I’ve been curious whether Gary ever added anything to Appendix N post-1979, be it books he forgot to include or post-1979 works he would have included if he’d written the DMG later on.
So I did some digging and found this post Gary Gygax wrote on EN World in 2007, a bit more than a year before his death, which answers the latter question:
The fact is that I wouldn’t change the list much, other than to add a couple of novels such as Lanier’s second Hiero yarn, Piers Anthony’s Split Infinity series, and the Disc World books.
I would never add other media forms to a reading list. If someone is interested in comic books and.or graphic novels, they’re on their own.
Frankly, I find very few new fantasy books in the general S&S vein worth reading. I do enjoy the “Diskworld” series, and Glen Cook’s “Black Company” novels are appealing to me. Those are about all that spring to mind. The fiction I have been reading these days is mostly murder mystery (I loved the “Judge Dee” series), historical (such as Cornwell’s various series), alternate history, and some re-reading of old fantasy & SF books.
Those are fascinating comments for all sorts of reasons, but let’s start with the books!
The new books
Here are links to Gary’s 2007 recommendations in the format I used for my 100-book Appendix N reading list:
- Anthony, Piers (Author info)
- Split Infinity series (more often called Apprentice Adept):
- Cook, Glen (Author info)
- Black Company series:
- Books of the North:
- The Black Company (1984)
- Shadows Linger (1984)
- The White Rose (1985)
- The Silver Spike (1989)
- The Books of the South collects this novel along with the two below.
- Books of the South:
- Shadow Games (1989)
- Dreams of Steel (1990)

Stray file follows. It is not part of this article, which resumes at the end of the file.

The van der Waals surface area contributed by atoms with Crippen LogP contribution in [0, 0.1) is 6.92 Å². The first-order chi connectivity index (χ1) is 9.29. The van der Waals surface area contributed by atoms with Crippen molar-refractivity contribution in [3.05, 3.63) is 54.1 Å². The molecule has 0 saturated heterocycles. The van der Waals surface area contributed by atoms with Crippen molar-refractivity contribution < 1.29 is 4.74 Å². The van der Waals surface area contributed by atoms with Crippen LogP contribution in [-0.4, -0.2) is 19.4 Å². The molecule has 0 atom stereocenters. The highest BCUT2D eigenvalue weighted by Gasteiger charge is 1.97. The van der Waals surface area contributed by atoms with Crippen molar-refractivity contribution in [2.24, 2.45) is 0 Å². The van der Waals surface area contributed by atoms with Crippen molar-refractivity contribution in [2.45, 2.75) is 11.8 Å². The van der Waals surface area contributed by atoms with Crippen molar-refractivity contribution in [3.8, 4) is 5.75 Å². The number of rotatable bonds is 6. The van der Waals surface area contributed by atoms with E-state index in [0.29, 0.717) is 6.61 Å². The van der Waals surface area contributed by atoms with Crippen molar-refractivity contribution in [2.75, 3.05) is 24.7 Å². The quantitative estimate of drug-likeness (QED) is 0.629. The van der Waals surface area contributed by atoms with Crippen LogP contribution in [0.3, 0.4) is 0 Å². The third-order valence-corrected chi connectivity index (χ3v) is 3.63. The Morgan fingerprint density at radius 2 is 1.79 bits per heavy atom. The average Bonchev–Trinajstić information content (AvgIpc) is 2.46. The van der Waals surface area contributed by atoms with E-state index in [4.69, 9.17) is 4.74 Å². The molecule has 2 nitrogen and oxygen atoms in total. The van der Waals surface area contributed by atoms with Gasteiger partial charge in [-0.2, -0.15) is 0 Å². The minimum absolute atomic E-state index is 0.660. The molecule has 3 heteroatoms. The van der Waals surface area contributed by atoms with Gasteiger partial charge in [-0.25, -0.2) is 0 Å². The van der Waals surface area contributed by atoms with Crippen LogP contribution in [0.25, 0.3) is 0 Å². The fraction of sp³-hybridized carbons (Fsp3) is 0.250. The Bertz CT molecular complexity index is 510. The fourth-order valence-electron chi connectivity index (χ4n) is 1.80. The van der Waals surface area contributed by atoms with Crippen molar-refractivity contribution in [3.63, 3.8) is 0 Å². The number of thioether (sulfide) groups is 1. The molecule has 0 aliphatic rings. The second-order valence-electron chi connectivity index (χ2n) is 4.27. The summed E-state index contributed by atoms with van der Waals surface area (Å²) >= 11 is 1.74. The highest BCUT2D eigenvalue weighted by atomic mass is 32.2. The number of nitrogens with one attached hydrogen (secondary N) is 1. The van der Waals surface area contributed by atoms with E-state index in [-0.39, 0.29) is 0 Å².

- Along with The Silver Spike, these two books are collected in The Books of the South.
- Lanier, Sterling (Author info)
- The Unforsaken Hiero (1983)
- Pratchett, Terry (Author info)
Chronicles of the Black Company collects all three of these books.
At least as interesting to me, though, are the questions Gary’s comments raise.
Why Lanier’s later Hiero tale but not, say, the second series of Amber novels? Did Gary mean the early Discworld novels, which were partly sword and sorcery parodies, or the later ones where the world shades into more of a Renaissance-like period and the tone is markedly different? Why no comics, when Gary wrote “…countless hundreds of comic books went down, and the long-gone EC ones certainly had their effect” in the introduction to Appendix N?
I wish I’d been doing this project while Gary was still alive, because I’d love to ask him those questions. Not in a critical way, but out of genuine curiosity.
I’m also curious whether or not, as his comment implies to me, Gary’s take on D&D remained essentially unchanged between 1979 and 2007 — because if what D&D was to him did change, why wouldn’t his recommended reading list change as well? I’ve had a complicated up-and-down relationship with the game over the past 20-plus years, so perhaps my reading of his comment is colored by that.
If there are more threads out there like the ones I linked above, I’d love to find them. Gary was a prolific forum poster in the last years of his life, and I bet other folks asked him about Appendix N. I’m glad we have this record of his thoughts on the topic, though — and, if you want to add Gary’s 2007 recommendations to your Appendix N reading list, another few dozen books to read!
I’ve read every Discworld book with the exception of a couple of titles like the cookbook and history (Pratchett is my favorite author), the first couple Black Company novels, and a ton of Piers Anthony that, surprisingly, doesn’t include the ones Gary recommends. After I finish Appendix N, I’ll probably circle back and check out some of the titles from this mini-list.